HaroldMay 9, 2017Staff

      Hi TomH,

      Thank you for your inquiry.

      At present, we don’t have specific travel money for Myanmar. However, you may want to consider checking the offer for Travel Money in Southeast Asia as they cover some of the major Southeast Asian currencies including Myanmar. Also, as you compare it would be nice to check directly with the provider if you can use the card in Myanmar.

      I hope this information has helped.


  2. Default Gravatar
    maccaMay 16, 2016

    i have a Qantas cash master card , i use it in vietnam , i have only Australian dollars on the card, i use it at ATM’S, and pay $1.95 fee plus local Vietnamese bank ATM fee of usually $3.oo, what are the fees Qantas cash master card are charging me for using this card , what are the currency conversion fees and any other fees I am paying, as I rang Qantas cash about these fees associated with the withdrawals and they were no help at all, I just feel im getting ripped off , but am I ?

    • Avatarfinder Customer Care
      SallyMay 17, 2016Staff

      Hi Macca,

      Thanks for your question.

      The Qantas Cash card doesn’t charge a currency conversion fee, but it does charge ATM withdrawal fees. If you’re withdrawing in an unsupported currency (e.g. Vietnamese dong), you’ll incur an AUD 1.95 ATM withdrawal fee. How much you’ll be charged will depend on the currency you’re withdrawing in.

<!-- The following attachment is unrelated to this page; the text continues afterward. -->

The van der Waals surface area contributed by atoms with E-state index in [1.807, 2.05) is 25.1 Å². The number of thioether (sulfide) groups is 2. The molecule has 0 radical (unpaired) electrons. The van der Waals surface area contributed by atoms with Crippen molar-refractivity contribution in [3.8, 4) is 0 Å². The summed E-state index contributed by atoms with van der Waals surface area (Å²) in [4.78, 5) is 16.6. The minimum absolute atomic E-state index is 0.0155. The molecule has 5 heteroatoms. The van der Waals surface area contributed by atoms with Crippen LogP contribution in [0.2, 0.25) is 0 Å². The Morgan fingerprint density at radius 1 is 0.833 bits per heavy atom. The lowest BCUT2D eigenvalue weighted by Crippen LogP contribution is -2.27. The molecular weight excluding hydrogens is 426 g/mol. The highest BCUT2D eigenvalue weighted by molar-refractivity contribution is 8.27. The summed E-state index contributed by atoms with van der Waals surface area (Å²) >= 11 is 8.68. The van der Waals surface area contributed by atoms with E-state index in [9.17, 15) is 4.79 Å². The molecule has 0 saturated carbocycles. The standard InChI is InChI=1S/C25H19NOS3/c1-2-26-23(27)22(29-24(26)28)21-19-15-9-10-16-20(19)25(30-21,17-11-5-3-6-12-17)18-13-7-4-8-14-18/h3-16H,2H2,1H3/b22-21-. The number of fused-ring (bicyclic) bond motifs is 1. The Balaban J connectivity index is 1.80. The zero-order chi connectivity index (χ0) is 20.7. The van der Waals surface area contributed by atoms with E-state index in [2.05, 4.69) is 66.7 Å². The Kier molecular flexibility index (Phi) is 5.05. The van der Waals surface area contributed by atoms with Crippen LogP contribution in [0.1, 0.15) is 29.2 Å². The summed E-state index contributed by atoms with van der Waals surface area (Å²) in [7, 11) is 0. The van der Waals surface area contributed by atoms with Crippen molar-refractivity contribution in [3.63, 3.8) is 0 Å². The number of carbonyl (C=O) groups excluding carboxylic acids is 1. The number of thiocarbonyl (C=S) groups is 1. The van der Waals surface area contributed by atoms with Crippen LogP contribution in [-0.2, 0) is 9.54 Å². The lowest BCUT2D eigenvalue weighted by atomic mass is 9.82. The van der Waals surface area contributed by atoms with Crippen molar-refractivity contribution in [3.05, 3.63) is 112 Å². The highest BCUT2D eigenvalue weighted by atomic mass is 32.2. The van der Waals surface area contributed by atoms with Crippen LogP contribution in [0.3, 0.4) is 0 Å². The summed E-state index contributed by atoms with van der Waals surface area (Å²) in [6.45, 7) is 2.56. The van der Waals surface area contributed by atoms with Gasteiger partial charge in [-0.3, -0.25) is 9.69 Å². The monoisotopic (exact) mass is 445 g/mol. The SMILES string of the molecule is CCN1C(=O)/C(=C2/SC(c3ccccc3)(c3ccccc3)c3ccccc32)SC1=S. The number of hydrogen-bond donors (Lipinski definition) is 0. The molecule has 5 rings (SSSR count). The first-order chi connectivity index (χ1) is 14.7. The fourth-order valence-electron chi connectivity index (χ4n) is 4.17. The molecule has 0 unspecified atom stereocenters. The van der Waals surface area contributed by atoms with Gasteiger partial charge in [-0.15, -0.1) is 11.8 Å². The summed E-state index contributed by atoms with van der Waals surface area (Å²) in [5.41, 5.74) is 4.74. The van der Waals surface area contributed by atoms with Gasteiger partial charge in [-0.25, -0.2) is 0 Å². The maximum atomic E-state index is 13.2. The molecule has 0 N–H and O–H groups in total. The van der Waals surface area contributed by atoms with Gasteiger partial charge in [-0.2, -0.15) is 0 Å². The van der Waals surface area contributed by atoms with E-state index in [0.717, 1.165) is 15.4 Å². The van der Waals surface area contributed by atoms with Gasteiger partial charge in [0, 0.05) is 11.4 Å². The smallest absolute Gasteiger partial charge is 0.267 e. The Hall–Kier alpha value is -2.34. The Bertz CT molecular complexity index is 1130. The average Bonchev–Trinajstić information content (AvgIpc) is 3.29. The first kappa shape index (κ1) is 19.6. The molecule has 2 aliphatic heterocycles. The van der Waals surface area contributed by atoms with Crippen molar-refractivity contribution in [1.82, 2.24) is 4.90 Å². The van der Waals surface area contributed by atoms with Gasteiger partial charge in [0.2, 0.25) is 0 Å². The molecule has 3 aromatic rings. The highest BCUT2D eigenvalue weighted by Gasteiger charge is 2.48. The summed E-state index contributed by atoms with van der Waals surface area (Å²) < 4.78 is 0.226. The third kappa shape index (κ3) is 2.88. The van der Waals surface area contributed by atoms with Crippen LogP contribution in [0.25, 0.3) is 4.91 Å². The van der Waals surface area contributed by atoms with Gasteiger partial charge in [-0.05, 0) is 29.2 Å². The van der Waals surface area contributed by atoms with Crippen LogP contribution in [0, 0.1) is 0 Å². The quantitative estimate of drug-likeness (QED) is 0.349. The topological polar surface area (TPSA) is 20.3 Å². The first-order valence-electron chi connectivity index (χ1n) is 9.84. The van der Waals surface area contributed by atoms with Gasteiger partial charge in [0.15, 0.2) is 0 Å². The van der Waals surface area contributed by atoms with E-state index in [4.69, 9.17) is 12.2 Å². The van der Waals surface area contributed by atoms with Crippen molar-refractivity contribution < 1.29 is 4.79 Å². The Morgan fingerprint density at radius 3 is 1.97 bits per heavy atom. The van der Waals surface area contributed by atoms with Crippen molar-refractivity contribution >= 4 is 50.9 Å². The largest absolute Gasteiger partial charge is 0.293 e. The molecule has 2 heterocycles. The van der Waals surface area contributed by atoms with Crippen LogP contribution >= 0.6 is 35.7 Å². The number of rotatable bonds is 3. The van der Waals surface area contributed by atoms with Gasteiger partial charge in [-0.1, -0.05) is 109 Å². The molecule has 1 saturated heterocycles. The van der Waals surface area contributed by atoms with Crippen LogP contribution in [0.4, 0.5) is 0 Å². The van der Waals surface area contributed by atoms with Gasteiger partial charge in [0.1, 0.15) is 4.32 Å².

You can compare the fees and costs in more details by checking our Qantas Cash card review page.

      I hope this has helped.



    • Default Gravatar
      MaccaMay 17, 2016

      On my Qantas cash card I use in Vietnam , what exchange rate is Qantas giving me, as all their exchange rates are all below the real rate. I use my card loaded with Australian dollars, but what exchange rate to the VND am I receiving, as they make no effort to even show me on my statement.

    • Avatarfinder Customer Care
      MayMay 18, 2016Staff

      Hi Macca,

      Thanks for reaching out.

      When you used your Qantas Cash card which was loaded with AUD abroad, Qantas did not charge currency conversion fees but they applied the Qantas Cash Daily Rates used in the currency converter that can be found on their page. I’ve sent to your email the link to their converter for your reference.

      Please keep in mind though that the foreign exchange (FOREX) rate changes and varies daily. So the rate you got last time (AUD vs. VND) settled on the closing FOREX rate on the date you withdrew VND from your card.

      I hope this has answered your question.


  3. Default Gravatar
    willDecember 17, 2015